“How do I stay positive?” she wrote in her essay this fall. “My deep faith in God, my family, the support and prayers from co-workers and friends!”

The week after she entered the essay contest on being a cancer survivor, Garcia was diagnosed again, with stage 4 cancer in the lymph glands in her neck.

Through more chemotherapy treatments and another head of hair lost, the intrepid Garcia works 40 hours a week and manages her household while Ignacio runs the janitorial service that has gone from 16 to 45 employees.

“I have no adverse reactions to chemo,” Michelle said matter-of-factly last week. “I’ve always done well. … I feel the same as usual. I have to keep working.”

She goes to court with crime victims, gives presentations and helps with protection orders.

“There are things for me to do! I feel fortunate and blessed to have this job. And I’m raising three kids. I have no time for this.”

Noah, her 6-year-old son, gets scared that she will die and massages her head to get her hair to grow, she said. For the children, especially her daughters, Garcia said she wants to be a role model of courage.

“I have to be strong for my husband and kids.”

Garcia said she prays throughout every busy day. “I’m a big believer. It’s a healing force, and it calms me.”

She also trusts her oncologist, Dr. Robert Ellis, and the treatment regimen. “I’m spiritual, but I’m not stupid. The technology, the tests, we have to use them. That’s what it’s there for.”

Friday, Ellis had good news for her, Garcia said. “The lymph nodes in my neck have shrunk. He’s very pleased.”

Expecting to get well, she said, is half the battle.

“The thought of my kids without me — that fuels me. They’ve already seen how I handle it. They’re counting on me.”

‘Let the Lord judge’

The week before Thanksgiving, a 34-year-old part-time construction worker and fence builder took a temp job doing janitorial work at a Wal-Mart in Long Island, New York. On Black Friday, Jdimytai “Jimmy” Damour was stomped to death by hundreds of shoppers desperate to get rock-bottom bargains at the store.

News reports and a video reveal how the people, who had been waiting for hours, pressed against the doors at dawn, finally shattering them and stampeding into the store, crushing the seasonal worker to death.

Damour, whose Haitian name means “of love” in French, was as big as a linebacker, and he had been positioned in front of the Wal-Mart entrance to control the crowd.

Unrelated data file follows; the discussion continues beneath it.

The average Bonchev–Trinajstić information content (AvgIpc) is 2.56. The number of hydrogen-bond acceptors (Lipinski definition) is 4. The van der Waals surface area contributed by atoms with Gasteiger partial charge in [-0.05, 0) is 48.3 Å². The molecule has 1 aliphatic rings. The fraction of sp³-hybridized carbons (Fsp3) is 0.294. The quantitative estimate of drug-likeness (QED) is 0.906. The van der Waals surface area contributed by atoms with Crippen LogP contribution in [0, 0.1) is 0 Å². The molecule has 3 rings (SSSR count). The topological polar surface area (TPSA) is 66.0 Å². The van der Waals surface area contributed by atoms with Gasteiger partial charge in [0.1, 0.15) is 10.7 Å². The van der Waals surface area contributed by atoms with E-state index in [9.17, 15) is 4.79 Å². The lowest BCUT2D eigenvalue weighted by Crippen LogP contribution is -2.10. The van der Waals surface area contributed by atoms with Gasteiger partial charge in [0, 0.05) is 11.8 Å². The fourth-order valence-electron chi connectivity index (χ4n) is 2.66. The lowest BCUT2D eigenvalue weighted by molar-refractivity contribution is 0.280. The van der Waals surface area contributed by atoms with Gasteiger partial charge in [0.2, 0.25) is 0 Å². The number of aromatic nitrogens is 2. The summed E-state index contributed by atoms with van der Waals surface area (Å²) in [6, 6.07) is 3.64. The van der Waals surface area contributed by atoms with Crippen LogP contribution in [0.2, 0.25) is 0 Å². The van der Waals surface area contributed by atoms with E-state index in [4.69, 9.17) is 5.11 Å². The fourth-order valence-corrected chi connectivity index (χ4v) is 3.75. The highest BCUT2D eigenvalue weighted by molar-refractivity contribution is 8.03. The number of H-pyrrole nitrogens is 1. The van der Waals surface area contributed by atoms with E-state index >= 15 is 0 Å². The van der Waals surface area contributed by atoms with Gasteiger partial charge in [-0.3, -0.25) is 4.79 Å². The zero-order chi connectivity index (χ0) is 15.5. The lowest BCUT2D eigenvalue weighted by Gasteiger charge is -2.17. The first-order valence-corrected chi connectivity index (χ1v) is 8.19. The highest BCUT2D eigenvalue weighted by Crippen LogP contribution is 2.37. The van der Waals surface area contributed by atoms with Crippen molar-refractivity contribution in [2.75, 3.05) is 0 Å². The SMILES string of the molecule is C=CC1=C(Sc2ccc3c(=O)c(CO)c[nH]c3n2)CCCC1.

When you Google “Wal-Mart and Damour,” the most viewed stories that pop up are about the lawsuit brought by Damour’s mother and siblings within three days of the event.

His father, Ogera Charles, was quoted as rejecting the notion of trying to identify those who killed Damour. “Let the Lord judge,” Charles said. “I lost my son already.”

Interspersed with stories about the lawsuit and the first news accounts of the trampling death are various union and anti-consumerism commentaries.

The Reverend Billy of the Church of Stop Shopping, for instance, posted this reaction:

“… there was a Magnavox flat-screen TV and DVD player on sale at the Wal-Mart in Valley Stream, Long Island, available on Black Friday only, for $147,” Billy writes. “That is the deal that waits behind Jdimytai Damour. There he stands at the electronic doors, looking out at us. We stand in the darkness, pushing out with our elbows, spying the shiny packages up the aisles. We are a distorted America standing in the pre-dawn darkness. We have turned our Pursuit of Happiness into this desperate feeling. Jdimytai watches us. We push on the glass. ..”

Much of the public outcry focused on the issue of greed.

JT, a Chicago blogger who posted on the New York site “DOT Earth,” wrote the following:

“This isn’t Ethiopia in a famine. … This isn’t a war-torn country mobbing a food truck. This is a bunch of sick people, so obsessed to get a deal on a Wal-Mart product that they were even pushing the cops while they were trying to give CPR!

“Think, people. Think long and hard about what you’re doing, who you’re choosing to be. Here it is, the “Christmas” season, and some people just killed a man over a little lower a price on a Christmas gift? Is that even REMOTELY what the season is about? … Can behavior like that even be called human?

“… Look inside yourselves at the things that motivate you to push and shove, to be competitive over a lane change or a parking space … or a few dollars off at a store … and the consequences others pay for that selfishness. … (Let’s) remember this man and his loved ones this Christmas and the next. Let us learn from it, that we don’t forget the price this man and his loved ones paid to show us ourselves in the mirror. It’s a pretty ghastly sight. Let us vow to do better.”

In the 53rd story in Google, a few details emerge about Damour on the HaitiXchange Web site. A friend describes him as big, easy-going, a fan of poetry and the novels of Donald Goines, a best-selling writer, Army vet, and former “career criminal and addict who wrote his first two novels in prison.”

Of all the angles on the Wal-Mart stampede, it’s difficult to find more than five sentences about Damour’s history, personality, accomplishments or struggles. His death has generated reams of text, but not much curiosity about who he was.